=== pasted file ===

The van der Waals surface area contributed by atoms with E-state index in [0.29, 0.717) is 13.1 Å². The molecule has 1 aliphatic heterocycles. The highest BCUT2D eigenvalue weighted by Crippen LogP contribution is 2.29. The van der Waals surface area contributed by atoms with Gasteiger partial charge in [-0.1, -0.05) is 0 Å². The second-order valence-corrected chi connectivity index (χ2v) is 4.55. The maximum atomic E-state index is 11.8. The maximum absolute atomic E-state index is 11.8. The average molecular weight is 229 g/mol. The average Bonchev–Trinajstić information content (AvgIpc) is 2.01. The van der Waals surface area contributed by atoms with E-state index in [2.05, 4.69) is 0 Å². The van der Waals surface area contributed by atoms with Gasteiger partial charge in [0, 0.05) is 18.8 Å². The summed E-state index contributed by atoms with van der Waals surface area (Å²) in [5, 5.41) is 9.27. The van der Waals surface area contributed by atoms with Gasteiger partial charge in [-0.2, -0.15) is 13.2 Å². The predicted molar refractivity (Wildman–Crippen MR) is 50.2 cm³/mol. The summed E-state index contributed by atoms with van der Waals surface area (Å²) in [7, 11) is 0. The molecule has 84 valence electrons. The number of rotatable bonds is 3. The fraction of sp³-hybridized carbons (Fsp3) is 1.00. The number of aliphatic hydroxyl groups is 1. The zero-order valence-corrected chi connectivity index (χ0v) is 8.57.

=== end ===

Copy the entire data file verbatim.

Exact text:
The van der Waals surface area contributed by atoms with E-state index in [0.29, 0.717) is 13.1 Å². The molecule has 1 aliphatic heterocycles. The highest BCUT2D eigenvalue weighted by Crippen LogP contribution is 2.29. The van der Waals surface area contributed by atoms with Gasteiger partial charge in [-0.1, -0.05) is 0 Å². The second-order valence-corrected chi connectivity index (χ2v) is 4.55. The maximum atomic E-state index is 11.8. The maximum absolute atomic E-state index is 11.8. The average molecular weight is 229 g/mol. The average Bonchev–Trinajstić information content (AvgIpc) is 2.01. The van der Waals surface area contributed by atoms with E-state index in [2.05, 4.69) is 0 Å². The van der Waals surface area contributed by atoms with Gasteiger partial charge in [0, 0.05) is 18.8 Å². The summed E-state index contributed by atoms with van der Waals surface area (Å²) in [5, 5.41) is 9.27. The van der Waals surface area contributed by atoms with Gasteiger partial charge in [-0.2, -0.15) is 13.2 Å². The predicted molar refractivity (Wildman–Crippen MR) is 50.2 cm³/mol. The summed E-state index contributed by atoms with van der Waals surface area (Å²) in [7, 11) is 0. The molecule has 84 valence electrons. The number of rotatable bonds is 3. The fraction of sp³-hybridized carbons (Fsp3) is 1.00. The number of aliphatic hydroxyl groups is 1. The zero-order valence-corrected chi connectivity index (χ0v) is 8.57.